The problem is that for most marketers there is one ultimate goal, to sell you more stuff, and specifically new stuff.

This detracts from probably the most important behaviour that we all need to adopt if we are to get out of this mess we have created. To truly make an impact we must do less and we must buy less.

You won’t see this on a billboard in the city centre. You won’t see an advert for this between episodes of the latest TV drama.

It’s hard to blame the consumer, we have all spent virtually every day of our lives from childhood through to adulthood being persuaded to make unnecessary purchases and the tactics are becoming even more subtle. When words like ‘recycled’ and ‘eco-friendly’ are stuck on the front of a product, that is all it takes to ease the anxiety for many people and we shouldn’t expect them to go away and research every item specifically to check these claims are correct.

We are told one thing is bad, and then offered a simple solution. Buying an electric car may reduce your carbon emissions, but if everyone was to sell their gasoline car today and buy a new electric vehicle, the environmental costs from the manufacturing process alone would be astronomical. But you are much more likely to see an advert for a futuristic electric car than you are for the public transit system or bus.  

So with so many complicated factors to take into account the only reliable solution has to be to buy less new stuff.  It’s much more difficult to be tricked when you adopt that philosophy, you won’t have the resulting stress like when you discover you must re-use that new organic cotton bag 20,000 times to justify the full environmental impact over the plastic alternative.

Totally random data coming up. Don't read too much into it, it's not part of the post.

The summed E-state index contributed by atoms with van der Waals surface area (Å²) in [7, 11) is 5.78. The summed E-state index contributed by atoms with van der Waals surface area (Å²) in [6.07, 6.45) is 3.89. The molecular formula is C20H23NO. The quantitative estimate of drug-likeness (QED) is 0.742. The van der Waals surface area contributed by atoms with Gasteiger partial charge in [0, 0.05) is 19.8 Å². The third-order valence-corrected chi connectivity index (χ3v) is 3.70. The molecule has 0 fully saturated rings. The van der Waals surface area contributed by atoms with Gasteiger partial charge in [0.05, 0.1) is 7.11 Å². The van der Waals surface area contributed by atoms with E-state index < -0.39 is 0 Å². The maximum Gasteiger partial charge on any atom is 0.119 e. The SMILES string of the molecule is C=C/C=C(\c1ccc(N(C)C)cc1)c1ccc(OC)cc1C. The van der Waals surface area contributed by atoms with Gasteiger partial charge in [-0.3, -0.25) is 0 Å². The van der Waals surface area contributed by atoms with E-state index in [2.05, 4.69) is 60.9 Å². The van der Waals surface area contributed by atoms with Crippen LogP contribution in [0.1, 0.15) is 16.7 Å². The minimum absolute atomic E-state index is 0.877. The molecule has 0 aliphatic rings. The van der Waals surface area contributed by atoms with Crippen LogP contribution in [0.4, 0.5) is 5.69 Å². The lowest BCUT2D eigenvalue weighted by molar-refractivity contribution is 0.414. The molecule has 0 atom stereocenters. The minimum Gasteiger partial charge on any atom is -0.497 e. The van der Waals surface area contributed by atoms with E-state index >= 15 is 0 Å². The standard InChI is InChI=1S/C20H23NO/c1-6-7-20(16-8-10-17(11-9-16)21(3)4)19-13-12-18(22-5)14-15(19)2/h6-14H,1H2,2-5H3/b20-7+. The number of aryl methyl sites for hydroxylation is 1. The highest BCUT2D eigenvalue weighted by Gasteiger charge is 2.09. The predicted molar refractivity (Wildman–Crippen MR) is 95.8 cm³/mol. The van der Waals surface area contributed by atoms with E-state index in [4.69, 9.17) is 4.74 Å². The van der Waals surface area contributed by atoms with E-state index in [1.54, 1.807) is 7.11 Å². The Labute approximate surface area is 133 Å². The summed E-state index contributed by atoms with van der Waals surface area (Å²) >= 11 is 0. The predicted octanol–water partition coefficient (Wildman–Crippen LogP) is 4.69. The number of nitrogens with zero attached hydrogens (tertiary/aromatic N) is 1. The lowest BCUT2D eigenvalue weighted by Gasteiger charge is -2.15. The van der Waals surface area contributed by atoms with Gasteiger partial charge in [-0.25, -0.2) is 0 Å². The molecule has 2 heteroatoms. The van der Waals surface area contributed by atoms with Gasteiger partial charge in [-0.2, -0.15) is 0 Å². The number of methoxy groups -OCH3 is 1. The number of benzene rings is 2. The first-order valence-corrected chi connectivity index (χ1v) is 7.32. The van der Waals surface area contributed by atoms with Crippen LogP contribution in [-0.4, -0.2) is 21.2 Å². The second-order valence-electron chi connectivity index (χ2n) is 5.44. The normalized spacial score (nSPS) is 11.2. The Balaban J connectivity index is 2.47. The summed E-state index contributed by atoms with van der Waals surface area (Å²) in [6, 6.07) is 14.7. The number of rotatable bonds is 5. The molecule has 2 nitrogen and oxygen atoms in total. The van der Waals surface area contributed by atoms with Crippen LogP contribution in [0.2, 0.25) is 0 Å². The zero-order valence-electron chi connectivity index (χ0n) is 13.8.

Living a more minimalistic lifestyle has many benefits from giving you more freedom to reducing money worries. But on top of this your environmental footprint is bound to become much lower. The idea of minimalism used to conjure up visions of an empty white room with perhaps a single chair in the middle. But when you learn more about this way of living it is much more about living with more meaning and when you do buy something new, making sure it adds value to your life and taking a second to pause and check you haven’t been sneakily sold it against your will.

This isn’t to say that all marketing and advertising is a bad thing. The principles of the industry can, of course, be used for good. We have to market our ideas to people, we have to advertise the latest climate strike, we have to sell the benefits of a greener lifestyle. All it really needs is for us to constantly question all products and services before reaching for the credit card and asking ourselves if we truly need it or if we even want it.

Beware – the environment is starting to sell.

Rob Wreglesworth

Rob is the head writer and podcast producer for The Disruptive Environmentalist. He is on a mission to build a community of people that are passionate about solving environmental problems.
Rob Wreglesworth
Share via
Copy link
Powered by Social Snap